https://d1yw3lrn36lfta.cloudfront.net/wp-content/uploads/2017/07/25105641/1943-12-28NbcWordsAtWar29TheNinthCommandment.mp3

1940 Although ‘Eagle Day’ was the 13th August, due to poor results, Goering decides that the 15th August with instead be known as ‘Eagle Day’. The Luftwaffe launches its greatest attacks so far against the RAF’s airfields, involving more than 1,000 German planes and 1,786 sorties. The Luftwaffe lost 76 aircraft, although these were mainly from Luftflotte 5 which made diversionary attacks from Norway, while the RAF lost 35 fighters and its airfields suffered heavy damage. Twenty German JU88 aircraft from Denmark attack Driffield, Yorkshire, destroying ten Whitley aircraft on the ground.

1942 The first foreign newspaper since the Revolution appears in Russia. Units of Army Group A reach the foothills of the Caucasus.

The last of 6 remaining merchant of the Pedestal convoy, the tanker Ohio, with 10,000 tons oil on board is towed into Malta by three British warships.

The Japanese submarine I-25 departs Japan with a floatplane in its hold which will be assembled upon arriving off the West Coast of the United States, and used to bomb U.S. forests.

1943 34,436 US and Canadian troops land on Kiska to find the island evacuated.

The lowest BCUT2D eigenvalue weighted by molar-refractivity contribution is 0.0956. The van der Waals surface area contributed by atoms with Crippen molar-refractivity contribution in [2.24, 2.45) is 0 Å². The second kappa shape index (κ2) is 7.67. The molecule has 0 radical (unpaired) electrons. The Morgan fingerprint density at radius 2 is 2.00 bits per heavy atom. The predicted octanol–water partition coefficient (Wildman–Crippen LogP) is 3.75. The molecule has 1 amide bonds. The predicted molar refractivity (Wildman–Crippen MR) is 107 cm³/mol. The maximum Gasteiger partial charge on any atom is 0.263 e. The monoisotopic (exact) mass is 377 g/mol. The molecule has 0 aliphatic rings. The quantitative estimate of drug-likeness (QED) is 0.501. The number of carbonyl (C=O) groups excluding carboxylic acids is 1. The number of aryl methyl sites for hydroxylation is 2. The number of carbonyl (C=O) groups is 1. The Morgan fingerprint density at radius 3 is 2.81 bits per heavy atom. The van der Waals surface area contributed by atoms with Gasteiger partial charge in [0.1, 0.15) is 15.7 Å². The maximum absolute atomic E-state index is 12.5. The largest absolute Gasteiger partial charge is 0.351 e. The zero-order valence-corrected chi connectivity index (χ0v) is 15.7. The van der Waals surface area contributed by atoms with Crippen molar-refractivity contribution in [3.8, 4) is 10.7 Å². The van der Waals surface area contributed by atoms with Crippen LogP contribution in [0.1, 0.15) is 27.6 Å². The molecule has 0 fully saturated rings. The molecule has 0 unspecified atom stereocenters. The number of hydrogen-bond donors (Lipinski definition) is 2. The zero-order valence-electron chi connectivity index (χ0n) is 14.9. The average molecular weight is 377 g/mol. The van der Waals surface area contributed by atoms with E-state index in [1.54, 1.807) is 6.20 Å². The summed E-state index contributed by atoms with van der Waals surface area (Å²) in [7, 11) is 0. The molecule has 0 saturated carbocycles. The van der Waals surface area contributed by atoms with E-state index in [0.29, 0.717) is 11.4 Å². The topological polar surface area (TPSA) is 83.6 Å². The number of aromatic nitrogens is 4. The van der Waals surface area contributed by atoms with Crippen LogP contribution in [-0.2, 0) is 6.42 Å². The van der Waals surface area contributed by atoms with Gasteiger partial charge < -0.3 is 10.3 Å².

Portsmouth has heaviest raid for two years when its bombed by 91 German planes.

The United States ships 60,000 alarm clocks to Britain, to be distributed to workers in war production plants to improve on-time performance.

The Swedish government forbids all German traffic and transport from crossing over it’s territory.

1944 The allies launch Operation ‘Dragoon’, a combined assault on the South coast of France from Toulon to Nice. 9,000 airborne troops are landed, along with 90,000 by sea. Six towns and 2,000 prisoners are taken. About 200,000 Germans (23 divisions) are in the 40-mile long, 1l-mile wide (at narrowest point)

Argentan-Falaise gap, but start to pull out as Anglo-Canadian troops resume the attack to the North. Adolf

Hitler describes this as ‘The worst day of my life’.

Kluge’s staff car is strafed. He is replaced by Model who retreats to the Seine.

1945 Gasoline and fuel oil rationing ends in the United States.

VJ-Day is declared in Britain and huge crowds cheer King and Queen en route to Westminster for the State opening of Parliament. The British release details of one of most closely guarded secrets of war, RADAR.

The Japanese Government resigns and the war minister commits suicide. MacArthur becomes the Supreme Commander for Allied Powers in the Pacific.

Check out these other WWII Posts:WWII Today: July 28 Evelyn Ankers WWII Pin Up WWII Today: November 11

1940 Air activity less pronounced, but Germans attack Southampton and Hastings; reported losses Germans 31, RAF 7.

Ministry of Home Security announces that parachutes had been found in Derbyshire, Yorkshire and Scotland, but no evidence of Germans discovered.

1941 Joint declaration by Roosevelt and Churchill of the Atlantic Charter. 74% of Americans still oppose war.